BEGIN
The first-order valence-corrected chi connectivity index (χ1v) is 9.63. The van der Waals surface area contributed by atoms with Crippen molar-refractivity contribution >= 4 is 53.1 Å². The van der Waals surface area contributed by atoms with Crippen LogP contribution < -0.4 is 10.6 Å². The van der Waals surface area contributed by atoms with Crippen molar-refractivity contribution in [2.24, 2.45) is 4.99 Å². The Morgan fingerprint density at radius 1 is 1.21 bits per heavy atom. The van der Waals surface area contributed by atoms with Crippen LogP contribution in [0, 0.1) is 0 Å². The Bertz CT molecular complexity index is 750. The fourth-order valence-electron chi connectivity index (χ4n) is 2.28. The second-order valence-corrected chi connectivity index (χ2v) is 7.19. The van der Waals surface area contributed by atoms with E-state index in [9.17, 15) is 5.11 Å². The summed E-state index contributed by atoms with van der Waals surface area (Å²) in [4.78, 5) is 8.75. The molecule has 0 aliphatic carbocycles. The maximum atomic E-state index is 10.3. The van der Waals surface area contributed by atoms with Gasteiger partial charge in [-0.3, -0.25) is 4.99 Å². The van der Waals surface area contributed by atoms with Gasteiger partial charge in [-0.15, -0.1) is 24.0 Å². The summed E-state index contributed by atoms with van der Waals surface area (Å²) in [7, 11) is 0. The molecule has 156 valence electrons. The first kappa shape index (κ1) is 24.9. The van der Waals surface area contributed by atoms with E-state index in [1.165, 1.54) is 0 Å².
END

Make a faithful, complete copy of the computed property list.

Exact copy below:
The first-order valence-corrected chi connectivity index (χ1v) is 9.63. The van der Waals surface area contributed by atoms with Crippen molar-refractivity contribution >= 4 is 53.1 Å². The van der Waals surface area contributed by atoms with Crippen LogP contribution < -0.4 is 10.6 Å². The van der Waals surface area contributed by atoms with Crippen molar-refractivity contribution in [2.24, 2.45) is 4.99 Å². The Morgan fingerprint density at radius 1 is 1.21 bits per heavy atom. The van der Waals surface area contributed by atoms with Crippen LogP contribution in [0, 0.1) is 0 Å². The Bertz CT molecular complexity index is 750. The fourth-order valence-electron chi connectivity index (χ4n) is 2.28. The second-order valence-corrected chi connectivity index (χ2v) is 7.19. The van der Waals surface area contributed by atoms with E-state index in [9.17, 15) is 5.11 Å². The summed E-state index contributed by atoms with van der Waals surface area (Å²) in [4.78, 5) is 8.75. The molecule has 0 aliphatic carbocycles. The maximum atomic E-state index is 10.3. The van der Waals surface area contributed by atoms with Gasteiger partial charge in [-0.3, -0.25) is 4.99 Å². The van der Waals surface area contributed by atoms with Gasteiger partial charge in [-0.15, -0.1) is 24.0 Å². The summed E-state index contributed by atoms with van der Waals surface area (Å²) in [7, 11) is 0. The molecule has 156 valence electrons. The first kappa shape index (κ1) is 24.9. The van der Waals surface area contributed by atoms with E-state index in [1.165, 1.54) is 0 Å².